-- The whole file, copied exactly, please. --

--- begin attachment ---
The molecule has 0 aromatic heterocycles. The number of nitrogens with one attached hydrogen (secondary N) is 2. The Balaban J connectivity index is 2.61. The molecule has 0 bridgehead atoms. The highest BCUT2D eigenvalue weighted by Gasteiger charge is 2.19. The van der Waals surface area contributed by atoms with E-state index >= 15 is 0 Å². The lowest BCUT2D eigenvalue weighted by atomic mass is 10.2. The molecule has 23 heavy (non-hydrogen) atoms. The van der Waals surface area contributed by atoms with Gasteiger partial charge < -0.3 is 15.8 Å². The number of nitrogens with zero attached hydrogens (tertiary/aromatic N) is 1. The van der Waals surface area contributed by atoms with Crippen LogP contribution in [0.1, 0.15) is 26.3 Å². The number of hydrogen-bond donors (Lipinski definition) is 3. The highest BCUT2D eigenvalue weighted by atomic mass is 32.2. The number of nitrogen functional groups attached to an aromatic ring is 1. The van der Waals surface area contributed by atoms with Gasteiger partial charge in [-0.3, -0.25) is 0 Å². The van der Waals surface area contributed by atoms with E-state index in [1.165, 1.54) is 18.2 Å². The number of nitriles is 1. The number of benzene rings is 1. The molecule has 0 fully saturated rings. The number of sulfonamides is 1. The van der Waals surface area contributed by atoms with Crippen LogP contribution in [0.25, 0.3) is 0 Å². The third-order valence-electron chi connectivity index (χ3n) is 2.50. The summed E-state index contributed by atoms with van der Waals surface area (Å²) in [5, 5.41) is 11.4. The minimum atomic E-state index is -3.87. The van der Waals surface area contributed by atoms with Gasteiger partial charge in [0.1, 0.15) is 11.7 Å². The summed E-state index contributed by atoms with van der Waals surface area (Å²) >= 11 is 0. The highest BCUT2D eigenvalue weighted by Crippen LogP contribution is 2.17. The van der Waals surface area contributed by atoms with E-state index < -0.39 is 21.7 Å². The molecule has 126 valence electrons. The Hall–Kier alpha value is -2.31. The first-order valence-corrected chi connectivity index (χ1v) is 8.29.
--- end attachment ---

The molecule has 0 aromatic heterocycles. The number of nitrogens with one attached hydrogen (secondary N) is 2. The Balaban J connectivity index is 2.61. The molecule has 0 bridgehead atoms. The highest BCUT2D eigenvalue weighted by Gasteiger charge is 2.19. The van der Waals surface area contributed by atoms with E-state index >= 15 is 0 Å². The lowest BCUT2D eigenvalue weighted by atomic mass is 10.2. The molecule has 23 heavy (non-hydrogen) atoms. The van der Waals surface area contributed by atoms with Gasteiger partial charge < -0.3 is 15.8 Å². The number of nitrogens with zero attached hydrogens (tertiary/aromatic N) is 1. The van der Waals surface area contributed by atoms with Crippen LogP contribution in [0.1, 0.15) is 26.3 Å². The number of hydrogen-bond donors (Lipinski definition) is 3. The highest BCUT2D eigenvalue weighted by atomic mass is 32.2. The number of nitrogen functional groups attached to an aromatic ring is 1. The van der Waals surface area contributed by atoms with Gasteiger partial charge in [-0.3, -0.25) is 0 Å². The van der Waals surface area contributed by atoms with E-state index in [1.165, 1.54) is 18.2 Å². The number of nitriles is 1. The number of benzene rings is 1. The molecule has 0 fully saturated rings. The number of sulfonamides is 1. The van der Waals surface area contributed by atoms with Crippen LogP contribution in [0.25, 0.3) is 0 Å². The third-order valence-electron chi connectivity index (χ3n) is 2.50. The summed E-state index contributed by atoms with van der Waals surface area (Å²) in [5, 5.41) is 11.4. The minimum atomic E-state index is -3.87. The van der Waals surface area contributed by atoms with Gasteiger partial charge in [0.1, 0.15) is 11.7 Å². The summed E-state index contributed by atoms with van der Waals surface area (Å²) >= 11 is 0. The highest BCUT2D eigenvalue weighted by Crippen LogP contribution is 2.17. The van der Waals surface area contributed by atoms with E-state index < -0.39 is 21.7 Å². The molecule has 126 valence electrons. The Hall–Kier alpha value is -2.31. The first-order valence-corrected chi connectivity index (χ1v) is 8.29.